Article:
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Executive Summary The U.S. Department of the Interior’s Bureau of Ocean Energy Man- agement, Regulation, and Enforcement (BOEMRE) is responsible for the orderly, safe, and environmentally responsible development of off- shore renewable energy on the outer continental shelf (OCS). The com- mittee that authored this report was tasked with reviewing BOEMRE’s proposed approach to overseeing the design of offshore wind turbines for structural integrity. The committee was asked to review the applicability and adequacy of standards and practices that could be used for the design, fabrication, and installation of offshore wind turbines. It was also asked to review the role of third-party certified verification agents (CVAs) and the expertise and qualifications needed to carry out the role of a CVA. Because of earlier development of offshore wind energy in Europe, European countries have taken the lead in matters related to the regulation, installation, and operation of offshore wind farms. Their national regula- tions recognize and incorporate International Electrotechnical Commis- sion (IEC) standards for the design of offshore wind turbines. Because the IEC standards, on their own, do not cover all aspects of the design and construction of offshore wind turbines, they have generally been supplemented by national regulatory requirements, other standards and guidelines, and recommended practices developed by industry. The committee found that even such packages of regulations, standards, and guidelines have clear deficiencies, particularly if applied to planned instal- lations along the U.S. East Coast and Gulf of Mexico. Safety and environmental performance are the basis for most U.S. reg- ulations governing the offshore oil and gas, maritime, and civil infrastruc- ture industries. The committee found that the risks to human life and the environment associated with offshore wind farms are substantially lower 1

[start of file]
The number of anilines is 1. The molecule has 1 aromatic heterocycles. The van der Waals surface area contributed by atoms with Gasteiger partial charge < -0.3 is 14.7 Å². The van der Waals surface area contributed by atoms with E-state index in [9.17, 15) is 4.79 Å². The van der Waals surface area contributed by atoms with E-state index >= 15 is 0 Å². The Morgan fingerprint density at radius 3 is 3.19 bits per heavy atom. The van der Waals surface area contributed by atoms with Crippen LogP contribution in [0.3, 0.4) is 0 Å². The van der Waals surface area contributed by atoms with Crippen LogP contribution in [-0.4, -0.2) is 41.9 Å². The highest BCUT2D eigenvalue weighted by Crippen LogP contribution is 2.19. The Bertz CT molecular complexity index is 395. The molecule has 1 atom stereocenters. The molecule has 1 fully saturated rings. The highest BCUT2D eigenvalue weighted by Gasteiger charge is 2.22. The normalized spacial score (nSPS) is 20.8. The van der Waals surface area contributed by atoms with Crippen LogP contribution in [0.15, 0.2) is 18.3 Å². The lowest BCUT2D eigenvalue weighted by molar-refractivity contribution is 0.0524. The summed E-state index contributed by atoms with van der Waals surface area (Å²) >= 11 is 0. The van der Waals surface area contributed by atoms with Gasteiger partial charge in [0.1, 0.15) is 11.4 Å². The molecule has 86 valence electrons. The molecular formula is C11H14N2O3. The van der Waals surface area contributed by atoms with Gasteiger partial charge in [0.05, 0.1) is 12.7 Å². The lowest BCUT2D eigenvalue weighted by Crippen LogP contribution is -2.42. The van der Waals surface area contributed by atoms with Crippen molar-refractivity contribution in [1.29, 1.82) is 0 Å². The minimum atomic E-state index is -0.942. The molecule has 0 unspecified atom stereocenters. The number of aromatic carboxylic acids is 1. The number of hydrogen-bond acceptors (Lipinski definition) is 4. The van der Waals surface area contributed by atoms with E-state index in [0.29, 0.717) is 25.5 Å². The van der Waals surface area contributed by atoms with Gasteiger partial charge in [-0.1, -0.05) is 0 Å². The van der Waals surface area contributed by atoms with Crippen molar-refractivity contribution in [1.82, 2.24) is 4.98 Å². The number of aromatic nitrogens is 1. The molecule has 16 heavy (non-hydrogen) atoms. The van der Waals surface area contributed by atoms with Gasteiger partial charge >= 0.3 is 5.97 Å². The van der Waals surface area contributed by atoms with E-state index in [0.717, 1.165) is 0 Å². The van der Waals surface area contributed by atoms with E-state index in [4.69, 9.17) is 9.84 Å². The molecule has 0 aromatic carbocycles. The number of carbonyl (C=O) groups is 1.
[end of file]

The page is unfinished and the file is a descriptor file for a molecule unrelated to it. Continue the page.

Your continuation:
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2 Structural Integrity of Offshore Wind Turbines than for these other industries, because offshore wind farms are primar- ily unmanned and contain minimal quantities of hazardous substances. This finding implies that, in remedying deficiencies in standards and practices, an approach with significantly less regulatory oversight may be taken for offshore wind farms than for the other industries mentioned above. The U.S. government, however, having expressed a policy com- mitment to the development of alternative energy sources including offshore wind, has a vested interest in the success and performance of off- shore wind turbines. On this basis, the committee recommends that the BOEMRE regulations go beyond safety and environmental risks and also consider policy consequences. Because further improvements in cost, reliability, and efficiency are needed if offshore wind is to be a competi- tive energy source, regulations need to allow for innovative technologies and encourage the introduction of novel concepts. To facilitate the orderly development of offshore wind energy and support the stable economic development of this nascent industry, the United States needs a set of clear requirements that can accommodate future design development. There is a sense of urgency, because plan- ning and design efforts for a number of offshore wind farms to be located in state waters and on the OCS are already under way. The committee recommends that BOEMRE immediately develop a set of requirements that establish goals and objectives with regard to structural integrity, environmental performance, and energy generation. Under this approach, industry would be responsible for proposing sets of standards and recommended practices that meet the performance requirements established by BOEMRE. It is anticipated that classification societies and standards development groups will be interested in offering packages of standards and guidelines that meet the BOEMRE performance requirements. BOEMRE should be prepared to review the packages, iden- tify their deficiencies, and approve them. Such preapproved standards and guidelines will expedite the regulatory review process and provide indus- try with a well-defined approach for proceeding with the development of offshore wind turbines on the OCS. A developer should also be permitted to submit a package of standards and guidelines on a project-specific basis, with the understanding that a CVA will first review and agree to the pro- posed approach.